Joe Perry: 'We're at the End of an Era'

"The record companies don’t really invest in the artist the way they used to," Aerosmith guitarist says.

Ultimate Guitar

Like a lot of veteran artists, Aerosmith guitarist Joe Perry has seen his band's album sales drop over the past decade - and he doesn't think the music's to blame.

"The record companies don't really invest in the artist the way they used to," Perry said during an interview with Yahoo! Music (via Ultimate Classic Rock). "In the '70s, you usually had fans that were just sitting and waiting for the next record to come out - and if they didn't like it, they bought it anyway! But that's kind of the way our whole economy is now. It's built on growth instead of quality. It's built on 'out with the old, in with the new - buy the new car because last year's car isn't cool,' rather than build a really good car that will last you as long as it should."

Perry felt that pain personally with the group's most recent studio effort, 2012's "Music From Another Dimension!," which he argued was "one of the best records we'd done in years and years." Looking back on the release, which sold less than a quarter of a million copies in the US, he added, "It was the record that the fans seemed to have been asking for. All these years, over the last 20 years, we'd get these requests, like, 'Why don't you make a record like the old ones?' I think that we got back to the real deal with the last record, but circumstances being what they were, it never got the push that it should have from the label."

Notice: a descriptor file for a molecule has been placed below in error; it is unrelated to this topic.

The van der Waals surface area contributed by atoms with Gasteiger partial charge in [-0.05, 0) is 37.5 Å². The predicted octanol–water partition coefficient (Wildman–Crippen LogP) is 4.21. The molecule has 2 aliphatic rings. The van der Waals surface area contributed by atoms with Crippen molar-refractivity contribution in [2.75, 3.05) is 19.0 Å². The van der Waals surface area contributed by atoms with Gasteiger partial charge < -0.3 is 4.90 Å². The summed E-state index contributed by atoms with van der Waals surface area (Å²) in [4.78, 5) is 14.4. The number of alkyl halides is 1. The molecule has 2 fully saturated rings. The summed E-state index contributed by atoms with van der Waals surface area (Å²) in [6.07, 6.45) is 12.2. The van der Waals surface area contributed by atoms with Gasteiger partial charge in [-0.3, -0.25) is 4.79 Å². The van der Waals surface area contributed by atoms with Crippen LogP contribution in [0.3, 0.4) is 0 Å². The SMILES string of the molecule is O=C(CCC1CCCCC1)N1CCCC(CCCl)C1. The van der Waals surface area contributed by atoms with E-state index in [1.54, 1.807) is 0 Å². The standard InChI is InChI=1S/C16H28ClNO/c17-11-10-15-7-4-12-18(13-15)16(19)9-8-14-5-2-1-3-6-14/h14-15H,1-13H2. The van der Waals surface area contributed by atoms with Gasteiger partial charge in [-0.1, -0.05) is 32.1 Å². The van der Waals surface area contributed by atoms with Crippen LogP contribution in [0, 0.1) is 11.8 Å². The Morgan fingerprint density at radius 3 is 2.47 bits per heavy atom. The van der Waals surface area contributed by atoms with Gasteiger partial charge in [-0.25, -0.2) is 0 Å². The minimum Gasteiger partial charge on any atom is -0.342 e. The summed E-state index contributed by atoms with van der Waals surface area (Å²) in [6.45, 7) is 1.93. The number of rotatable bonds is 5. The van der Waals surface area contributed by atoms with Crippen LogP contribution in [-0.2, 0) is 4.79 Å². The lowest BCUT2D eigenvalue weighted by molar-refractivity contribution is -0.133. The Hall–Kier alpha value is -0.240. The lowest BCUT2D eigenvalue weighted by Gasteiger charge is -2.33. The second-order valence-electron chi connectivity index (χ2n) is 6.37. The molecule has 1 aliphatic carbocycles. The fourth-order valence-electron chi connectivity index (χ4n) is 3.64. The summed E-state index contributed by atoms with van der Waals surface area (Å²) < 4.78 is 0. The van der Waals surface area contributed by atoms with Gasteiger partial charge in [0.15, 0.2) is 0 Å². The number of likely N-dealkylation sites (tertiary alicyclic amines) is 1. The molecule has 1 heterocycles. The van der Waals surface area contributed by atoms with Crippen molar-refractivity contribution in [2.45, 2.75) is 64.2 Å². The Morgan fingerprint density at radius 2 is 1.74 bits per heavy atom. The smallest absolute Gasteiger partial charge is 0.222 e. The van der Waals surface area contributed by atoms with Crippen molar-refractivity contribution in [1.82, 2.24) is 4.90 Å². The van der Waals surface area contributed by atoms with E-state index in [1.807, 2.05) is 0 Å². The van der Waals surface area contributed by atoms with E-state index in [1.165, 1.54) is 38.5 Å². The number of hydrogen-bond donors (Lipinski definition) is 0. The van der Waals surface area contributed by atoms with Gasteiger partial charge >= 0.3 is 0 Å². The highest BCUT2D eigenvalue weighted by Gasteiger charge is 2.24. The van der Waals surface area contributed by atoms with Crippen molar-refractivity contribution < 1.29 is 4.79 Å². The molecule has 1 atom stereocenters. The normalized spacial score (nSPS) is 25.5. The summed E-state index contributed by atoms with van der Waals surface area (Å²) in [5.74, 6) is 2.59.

Of course, bands have complained about bungled label promotion for about as long as record companies have existed, but Perry sees a paradigm shift at play - as he put it, "I have a feeling that we're kind of at the end of an era, in a lot of different ways."

But that doesn't mean he sees Aerosmith pulling the plug on their recording efforts anytime soon. Although he'll be busy with other activity in the near future, with a solo EP planned for 2015 and his memoir due in October, he thinks the band will get around to putting together a "Dimension!" follow-up at some point.

"I have to think we're going into the studio again, just to lay out some new songs," he mused. "I don't know how it's going to go as far as sales, but as far as us as artists, I think we're gonna have to go in."

19 comments sorted by best / new / date

    [i]"In the '70s, you usually had fans that were just sitting and waiting for the next record to come out - and if they didn't like it, they bought it anyway! But that's kind of the way our whole economy is now. It's built on growth instead of quality." Actually, it's the same, because buying an album "even if you don't like it" is a focus on economic growth and consumption and not quality, as Mr. Perry says.
    It took him two sentences to contradict himself completely. That's why rock stars should not talk economics.
    Bad album, Aerosmith fan here, but could barely finish listening to the last record, but I'll always believe these guys have killer potential.